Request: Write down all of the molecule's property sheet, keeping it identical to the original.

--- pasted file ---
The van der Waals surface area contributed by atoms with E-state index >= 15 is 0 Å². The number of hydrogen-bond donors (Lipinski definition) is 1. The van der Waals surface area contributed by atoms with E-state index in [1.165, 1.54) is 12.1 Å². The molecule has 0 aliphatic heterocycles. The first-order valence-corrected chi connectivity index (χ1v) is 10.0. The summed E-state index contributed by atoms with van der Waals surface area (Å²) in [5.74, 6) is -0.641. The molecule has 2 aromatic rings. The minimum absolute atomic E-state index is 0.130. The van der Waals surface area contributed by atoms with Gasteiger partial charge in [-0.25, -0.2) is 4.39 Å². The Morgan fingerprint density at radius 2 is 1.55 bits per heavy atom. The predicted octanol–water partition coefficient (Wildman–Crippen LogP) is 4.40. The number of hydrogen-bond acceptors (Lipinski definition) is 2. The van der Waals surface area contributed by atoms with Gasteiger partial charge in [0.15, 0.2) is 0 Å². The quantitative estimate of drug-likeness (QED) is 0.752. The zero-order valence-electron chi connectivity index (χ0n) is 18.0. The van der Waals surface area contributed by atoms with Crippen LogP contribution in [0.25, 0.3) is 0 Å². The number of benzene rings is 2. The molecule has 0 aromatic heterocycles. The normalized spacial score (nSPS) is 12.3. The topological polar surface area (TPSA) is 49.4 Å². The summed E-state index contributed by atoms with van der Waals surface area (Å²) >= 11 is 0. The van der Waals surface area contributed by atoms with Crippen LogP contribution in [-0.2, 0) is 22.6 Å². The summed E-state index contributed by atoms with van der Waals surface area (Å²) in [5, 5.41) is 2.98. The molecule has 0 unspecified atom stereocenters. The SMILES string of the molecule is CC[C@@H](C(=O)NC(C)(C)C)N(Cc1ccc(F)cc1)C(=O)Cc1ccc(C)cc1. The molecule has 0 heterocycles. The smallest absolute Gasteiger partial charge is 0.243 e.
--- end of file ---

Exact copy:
The van der Waals surface area contributed by atoms with E-state index >= 15 is 0 Å². The number of hydrogen-bond donors (Lipinski definition) is 1. The van der Waals surface area contributed by atoms with E-state index in [1.165, 1.54) is 12.1 Å². The molecule has 0 aliphatic heterocycles. The first-order valence-corrected chi connectivity index (χ1v) is 10.0. The summed E-state index contributed by atoms with van der Waals surface area (Å²) in [5.74, 6) is -0.641. The molecule has 2 aromatic rings. The minimum absolute atomic E-state index is 0.130. The van der Waals surface area contributed by atoms with Gasteiger partial charge in [-0.25, -0.2) is 4.39 Å². The Morgan fingerprint density at radius 2 is 1.55 bits per heavy atom. The predicted octanol–water partition coefficient (Wildman–Crippen LogP) is 4.40. The number of hydrogen-bond acceptors (Lipinski definition) is 2. The van der Waals surface area contributed by atoms with Gasteiger partial charge in [0.15, 0.2) is 0 Å². The quantitative estimate of drug-likeness (QED) is 0.752. The zero-order valence-electron chi connectivity index (χ0n) is 18.0. The van der Waals surface area contributed by atoms with Crippen LogP contribution in [0.25, 0.3) is 0 Å². The number of benzene rings is 2. The molecule has 0 aromatic heterocycles. The normalized spacial score (nSPS) is 12.3. The topological polar surface area (TPSA) is 49.4 Å². The summed E-state index contributed by atoms with van der Waals surface area (Å²) >= 11 is 0. The van der Waals surface area contributed by atoms with Crippen LogP contribution in [-0.2, 0) is 22.6 Å². The summed E-state index contributed by atoms with van der Waals surface area (Å²) in [5, 5.41) is 2.98. The molecule has 0 unspecified atom stereocenters. The SMILES string of the molecule is CC[C@@H](C(=O)NC(C)(C)C)N(Cc1ccc(F)cc1)C(=O)Cc1ccc(C)cc1. The molecule has 0 heterocycles. The smallest absolute Gasteiger partial charge is 0.243 e.